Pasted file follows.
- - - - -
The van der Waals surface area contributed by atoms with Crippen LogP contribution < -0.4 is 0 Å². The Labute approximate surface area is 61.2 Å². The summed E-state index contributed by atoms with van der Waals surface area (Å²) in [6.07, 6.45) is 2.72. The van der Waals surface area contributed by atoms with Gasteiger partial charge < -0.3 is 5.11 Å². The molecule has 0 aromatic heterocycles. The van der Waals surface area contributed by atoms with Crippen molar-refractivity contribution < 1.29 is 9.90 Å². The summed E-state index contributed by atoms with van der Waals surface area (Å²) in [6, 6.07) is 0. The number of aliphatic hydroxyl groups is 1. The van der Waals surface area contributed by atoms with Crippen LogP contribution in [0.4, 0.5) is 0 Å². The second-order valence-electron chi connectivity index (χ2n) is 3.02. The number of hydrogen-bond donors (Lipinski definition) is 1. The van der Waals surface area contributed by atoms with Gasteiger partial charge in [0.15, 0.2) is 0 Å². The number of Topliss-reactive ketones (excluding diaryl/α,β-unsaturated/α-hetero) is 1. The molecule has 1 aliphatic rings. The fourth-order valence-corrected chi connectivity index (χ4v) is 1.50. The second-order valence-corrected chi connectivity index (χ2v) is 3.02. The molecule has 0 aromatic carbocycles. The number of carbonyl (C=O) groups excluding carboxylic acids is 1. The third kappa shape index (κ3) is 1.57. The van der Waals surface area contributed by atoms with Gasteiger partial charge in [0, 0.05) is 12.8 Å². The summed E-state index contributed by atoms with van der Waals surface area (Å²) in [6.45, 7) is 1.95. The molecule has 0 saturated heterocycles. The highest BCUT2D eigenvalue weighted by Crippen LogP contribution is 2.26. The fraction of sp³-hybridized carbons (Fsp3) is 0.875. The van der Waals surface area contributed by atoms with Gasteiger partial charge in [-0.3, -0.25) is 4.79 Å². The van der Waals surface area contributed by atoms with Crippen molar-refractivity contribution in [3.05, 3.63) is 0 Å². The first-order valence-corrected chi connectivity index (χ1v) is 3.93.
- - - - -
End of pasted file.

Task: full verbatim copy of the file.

The van der Waals surface area contributed by atoms with Crippen LogP contribution < -0.4 is 0 Å². The Labute approximate surface area is 61.2 Å². The summed E-state index contributed by atoms with van der Waals surface area (Å²) in [6.07, 6.45) is 2.72. The van der Waals surface area contributed by atoms with Gasteiger partial charge < -0.3 is 5.11 Å². The molecule has 0 aromatic heterocycles. The van der Waals surface area contributed by atoms with Crippen molar-refractivity contribution < 1.29 is 9.90 Å². The summed E-state index contributed by atoms with van der Waals surface area (Å²) in [6, 6.07) is 0. The number of aliphatic hydroxyl groups is 1. The van der Waals surface area contributed by atoms with Crippen LogP contribution in [0.4, 0.5) is 0 Å². The second-order valence-electron chi connectivity index (χ2n) is 3.02. The number of hydrogen-bond donors (Lipinski definition) is 1. The van der Waals surface area contributed by atoms with Gasteiger partial charge in [0.15, 0.2) is 0 Å². The number of Topliss-reactive ketones (excluding diaryl/α,β-unsaturated/α-hetero) is 1. The molecule has 1 aliphatic rings. The fourth-order valence-corrected chi connectivity index (χ4v) is 1.50. The second-order valence-corrected chi connectivity index (χ2v) is 3.02. The molecule has 0 aromatic carbocycles. The number of carbonyl (C=O) groups excluding carboxylic acids is 1. The third kappa shape index (κ3) is 1.57. The van der Waals surface area contributed by atoms with Gasteiger partial charge in [0, 0.05) is 12.8 Å². The summed E-state index contributed by atoms with van der Waals surface area (Å²) in [6.45, 7) is 1.95. The molecule has 0 saturated heterocycles. The highest BCUT2D eigenvalue weighted by Crippen LogP contribution is 2.26. The fraction of sp³-hybridized carbons (Fsp3) is 0.875. The van der Waals surface area contributed by atoms with Gasteiger partial charge in [-0.3, -0.25) is 4.79 Å². The van der Waals surface area contributed by atoms with Crippen molar-refractivity contribution in [3.05, 3.63) is 0 Å². The first-order valence-corrected chi connectivity index (χ1v) is 3.93.